Sixto Escobar, of the United States Army between 1941 and 1945, was Puerto Rico’s first world boxing champion, and International Boxing Hall of Fame member. Remembered today with the Estadio Sixto Escobar, the San Juan home of River Plate Puerto Rico, as well as many buildings, roads, and statues, he is a favored son of the island territory. Not as many people know, though, that he served in the military during the Second World War as an Army PFC.
Remembering Sixto Escobar
Escobar was born in the town of Barceloneta, in March 1913. Early in his childhood, his family moved to San Juan, where he was schooled until the seventh grade. At this point, he left school to focus on his athletic career. Boxing was illegal in Puerto Rico while he was growing up, though this restriction was lifted in 1927. In ‘28, Angel ‘Sotito’ Soto moved from New York to Escobar’s area of San Juan, and established a boxing gym in his backyard, giving boxing classes to Escobar and other young athletes. Despite his small frame (5’4” as an adult), Escobar showed promise as a fighter. After several months of instruction, he defeated his first opponent: by knockout in the first round. He continued fighting in clandestine gyms, receiving his boxing license and fighting in 23 amateur bouts, with a record of 21-1-1.
Professional Boxing Career
Escobar went professional in July 1930 at the age of 17, defeating the champion of the Dominican Republic, Luis ‘Kid Dominican’ Perez, by TKO. He only remained in Puerto Rico for a few months, though, before relocating to Venezuela for his career. There he amassed a string of wins that earned him his first attempt at gold, fighting Enrique Chaffardet for the Venezuelan featherweight title. However, he lost on points. He fought Chaffardet another two times over the next two years, earning a draw and another loss, all decided on points. Eventually, in early 1934, Escobar moved out to New York City, the better to “obtain fame and honor” for Puerto Ricans as a boxing champion. They did not have to wait long. A series of victories in the US and Canada set him up for a bout for the vacant Montreal Athletic Commission bantamweight title versus Mexican Rodolfo Casanova, winning via knockout and sparking the Mexico-Puerto Rico boxing rivalry that continues to this day. Though Puerto Rico was immensely proud of their first ever boxing champ, this victory was not recognized by the New York State Athletic Commission, nor the International Boxing Union. Nevertheless, on returning to Puerto Rico and his hometown of Barceloneta while recovering from a non-boxing injury, he was honored with a week of festivities.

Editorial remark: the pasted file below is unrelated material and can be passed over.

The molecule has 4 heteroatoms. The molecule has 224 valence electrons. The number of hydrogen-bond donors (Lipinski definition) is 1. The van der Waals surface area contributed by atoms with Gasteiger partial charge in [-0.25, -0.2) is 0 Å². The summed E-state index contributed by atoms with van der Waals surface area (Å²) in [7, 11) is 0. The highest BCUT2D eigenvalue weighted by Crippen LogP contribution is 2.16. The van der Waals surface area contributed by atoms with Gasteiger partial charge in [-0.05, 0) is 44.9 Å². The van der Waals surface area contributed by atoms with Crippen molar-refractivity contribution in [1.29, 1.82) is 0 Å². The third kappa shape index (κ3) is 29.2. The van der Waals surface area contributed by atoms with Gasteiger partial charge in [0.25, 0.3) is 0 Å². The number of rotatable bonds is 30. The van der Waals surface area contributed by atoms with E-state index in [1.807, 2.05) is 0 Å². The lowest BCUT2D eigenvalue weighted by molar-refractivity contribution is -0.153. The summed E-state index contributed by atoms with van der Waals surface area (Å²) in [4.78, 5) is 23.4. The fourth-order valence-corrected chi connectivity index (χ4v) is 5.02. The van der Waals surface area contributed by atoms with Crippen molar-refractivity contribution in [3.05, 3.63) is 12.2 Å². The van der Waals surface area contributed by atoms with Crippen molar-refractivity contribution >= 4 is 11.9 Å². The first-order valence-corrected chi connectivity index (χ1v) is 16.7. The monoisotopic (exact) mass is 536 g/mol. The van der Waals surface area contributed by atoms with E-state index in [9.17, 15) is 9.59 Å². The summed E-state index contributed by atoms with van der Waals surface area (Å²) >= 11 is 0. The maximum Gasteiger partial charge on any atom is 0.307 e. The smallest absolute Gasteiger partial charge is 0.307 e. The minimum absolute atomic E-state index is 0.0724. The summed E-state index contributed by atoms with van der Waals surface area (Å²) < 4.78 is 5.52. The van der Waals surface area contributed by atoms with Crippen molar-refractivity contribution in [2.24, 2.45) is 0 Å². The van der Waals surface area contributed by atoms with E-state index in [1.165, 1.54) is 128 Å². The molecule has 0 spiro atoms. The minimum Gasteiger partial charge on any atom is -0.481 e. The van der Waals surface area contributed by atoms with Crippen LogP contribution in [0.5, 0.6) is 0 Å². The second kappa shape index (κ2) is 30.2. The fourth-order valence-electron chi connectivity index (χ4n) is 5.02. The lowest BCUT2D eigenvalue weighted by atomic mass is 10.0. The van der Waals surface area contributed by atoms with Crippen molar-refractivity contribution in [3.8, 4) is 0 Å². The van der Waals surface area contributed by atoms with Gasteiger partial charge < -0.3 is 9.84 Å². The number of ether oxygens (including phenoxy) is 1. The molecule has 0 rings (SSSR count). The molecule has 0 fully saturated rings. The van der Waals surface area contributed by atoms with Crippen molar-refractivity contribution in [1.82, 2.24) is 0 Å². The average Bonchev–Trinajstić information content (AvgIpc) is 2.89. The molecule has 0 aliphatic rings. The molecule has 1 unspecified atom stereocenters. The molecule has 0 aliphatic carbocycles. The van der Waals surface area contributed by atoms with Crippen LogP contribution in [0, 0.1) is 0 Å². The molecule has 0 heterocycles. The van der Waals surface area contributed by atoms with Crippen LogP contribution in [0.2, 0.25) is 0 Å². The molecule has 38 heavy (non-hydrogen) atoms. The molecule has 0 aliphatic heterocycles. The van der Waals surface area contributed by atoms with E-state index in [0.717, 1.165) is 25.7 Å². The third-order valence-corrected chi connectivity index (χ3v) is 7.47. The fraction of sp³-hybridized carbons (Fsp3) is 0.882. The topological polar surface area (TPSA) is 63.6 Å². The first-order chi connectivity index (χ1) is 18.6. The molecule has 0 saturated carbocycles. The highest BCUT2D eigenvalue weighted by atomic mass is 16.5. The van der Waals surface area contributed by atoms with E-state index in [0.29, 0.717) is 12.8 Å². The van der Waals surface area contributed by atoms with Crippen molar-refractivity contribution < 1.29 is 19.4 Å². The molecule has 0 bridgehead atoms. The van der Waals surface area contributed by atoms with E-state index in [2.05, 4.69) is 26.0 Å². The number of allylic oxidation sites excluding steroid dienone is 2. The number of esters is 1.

Escobar would have to wait over a year for a chance to win another belt, and won the vacant NBA bantamweight title in a bout versus Norwegian Pete Sanstol in a unanimous decision. Attempting to unify the titles, he next challenged fellow American Lou Salica for the vacant NYSAC bantamweight title, but lost in a majority decision. He lost his NBA title but in the rematch on November 15, 1935, at Madison Square Garden in New York City, he gained both the NYSAC and NBA bantamweight titles in a unanimous decision. These titles he successfully defended on three occasions in 1936 and 1937. During his first defense, he succeeded in unifying the titles, claiming the world bantamweight championship, by defeating Tony Marino via TKO on August 31, 1936, taking Marino’s The Ring bantamweight title. At the age of just 23, Escobar had achieved his greatest ambition. However, on September 23, 1937, Escobar lost his titles in a unanimous decision in a bout with American Harry Jeffra (a boxer he had lost to twice previously in non-title fights). He had to get back in the ring a fourth time with Jeffra in order to regain his honors, this time on his home turf of San Juan, Puerto Rico, in February 1938.
Despite regaining the world championship belts, Escobar’s career never truly recovered. Of the 13 fights in the remainder of his career, Escobar won only 4, successfully defending his titles once before needing to vacate them due to failing to make weight. His final fight, a fifth bout with Harry Jeffra, he lost by points on December 2, 1940. Despite his 39-23-4 record, Escobar took pride in never losing a fight by knockout.
Sixto Escobar’s Military Career
Escobar had been ordered by the United States Army to submit to a physical exam for possible military service in 1939. In April 1941, five months after retiring from professional boxing, with Europe at war and Japan invading the West Pacific, Escobar was drafted into the United States Armed Forces, as an Army Pvt. He served four years in the US Army and was a Private First Class at the time of his discharge.
After Boxing and the War
Escobar was unable to meet weight requirements for the bantamweight division after the war, and never returned to boxing. He entered the liquor industry as a spokesman and salesman. He also promoted boxing events from time to time. Madison Square Garden’s Boxing Hall of Fame inducted him in 1950. In part because of the requirements of his job, Escobar developed alcoholism. This combined with his diabetes and led to his death at the age of 66, in November 1979. Escobar died and was interred in his hometown of Barceloneta. He was honored by the town with a statue, the first boxing champion to receive this honor. He was later inducted into the International Boxing Hall of Fame in 2002, and a second statue was erected in remembrance of him in 2005: this one at the Estadio Sixto Escobar named for him in San Juan. The house in which he lived has been converted into a library and museum bearing his name.
Together We Served recognizes the great achievements of one of Puerto Rico’s first sporting heroes, and his service to his country during its time of need. Never losing by knockout, he was stalwart in sport as well as in war.